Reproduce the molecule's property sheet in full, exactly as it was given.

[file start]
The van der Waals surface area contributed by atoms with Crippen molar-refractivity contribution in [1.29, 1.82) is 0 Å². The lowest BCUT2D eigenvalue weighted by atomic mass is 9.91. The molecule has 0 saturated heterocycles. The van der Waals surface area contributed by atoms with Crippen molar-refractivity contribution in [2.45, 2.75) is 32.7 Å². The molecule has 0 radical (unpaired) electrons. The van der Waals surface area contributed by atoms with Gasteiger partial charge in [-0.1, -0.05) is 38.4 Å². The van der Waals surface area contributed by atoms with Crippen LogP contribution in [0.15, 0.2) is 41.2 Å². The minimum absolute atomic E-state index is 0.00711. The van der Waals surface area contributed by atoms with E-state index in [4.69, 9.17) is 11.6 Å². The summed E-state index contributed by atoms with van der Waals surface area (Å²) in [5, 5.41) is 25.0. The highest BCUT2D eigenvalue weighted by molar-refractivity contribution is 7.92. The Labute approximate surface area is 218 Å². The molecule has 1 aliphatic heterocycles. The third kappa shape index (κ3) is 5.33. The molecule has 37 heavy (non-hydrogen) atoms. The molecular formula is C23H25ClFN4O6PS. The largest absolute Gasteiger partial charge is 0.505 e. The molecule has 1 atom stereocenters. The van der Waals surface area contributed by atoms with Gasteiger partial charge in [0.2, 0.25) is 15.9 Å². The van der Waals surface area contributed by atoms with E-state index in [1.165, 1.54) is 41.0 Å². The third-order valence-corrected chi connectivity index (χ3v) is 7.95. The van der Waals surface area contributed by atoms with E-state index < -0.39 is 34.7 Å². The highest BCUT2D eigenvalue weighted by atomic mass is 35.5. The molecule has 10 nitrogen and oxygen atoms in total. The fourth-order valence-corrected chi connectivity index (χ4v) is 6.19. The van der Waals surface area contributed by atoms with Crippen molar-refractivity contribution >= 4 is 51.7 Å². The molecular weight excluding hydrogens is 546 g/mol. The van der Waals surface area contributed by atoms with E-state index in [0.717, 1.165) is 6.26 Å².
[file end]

The van der Waals surface area contributed by atoms with Crippen molar-refractivity contribution in [1.29, 1.82) is 0 Å². The lowest BCUT2D eigenvalue weighted by atomic mass is 9.91. The molecule has 0 saturated heterocycles. The van der Waals surface area contributed by atoms with Crippen molar-refractivity contribution in [2.45, 2.75) is 32.7 Å². The molecule has 0 radical (unpaired) electrons. The van der Waals surface area contributed by atoms with Gasteiger partial charge in [-0.1, -0.05) is 38.4 Å². The van der Waals surface area contributed by atoms with Crippen LogP contribution in [0.15, 0.2) is 41.2 Å². The minimum absolute atomic E-state index is 0.00711. The van der Waals surface area contributed by atoms with E-state index in [4.69, 9.17) is 11.6 Å². The summed E-state index contributed by atoms with van der Waals surface area (Å²) in [5, 5.41) is 25.0. The highest BCUT2D eigenvalue weighted by molar-refractivity contribution is 7.92. The Labute approximate surface area is 218 Å². The molecule has 1 aliphatic heterocycles. The third kappa shape index (κ3) is 5.33. The molecule has 37 heavy (non-hydrogen) atoms. The molecular formula is C23H25ClFN4O6PS. The largest absolute Gasteiger partial charge is 0.505 e. The molecule has 1 atom stereocenters. The van der Waals surface area contributed by atoms with Gasteiger partial charge in [0.2, 0.25) is 15.9 Å². The van der Waals surface area contributed by atoms with E-state index in [1.165, 1.54) is 41.0 Å². The third-order valence-corrected chi connectivity index (χ3v) is 7.95. The van der Waals surface area contributed by atoms with E-state index < -0.39 is 34.7 Å². The highest BCUT2D eigenvalue weighted by atomic mass is 35.5. The molecule has 10 nitrogen and oxygen atoms in total. The fourth-order valence-corrected chi connectivity index (χ4v) is 6.19. The van der Waals surface area contributed by atoms with Crippen molar-refractivity contribution >= 4 is 51.7 Å². The molecular weight excluding hydrogens is 546 g/mol. The van der Waals surface area contributed by atoms with E-state index in [0.717, 1.165) is 6.26 Å².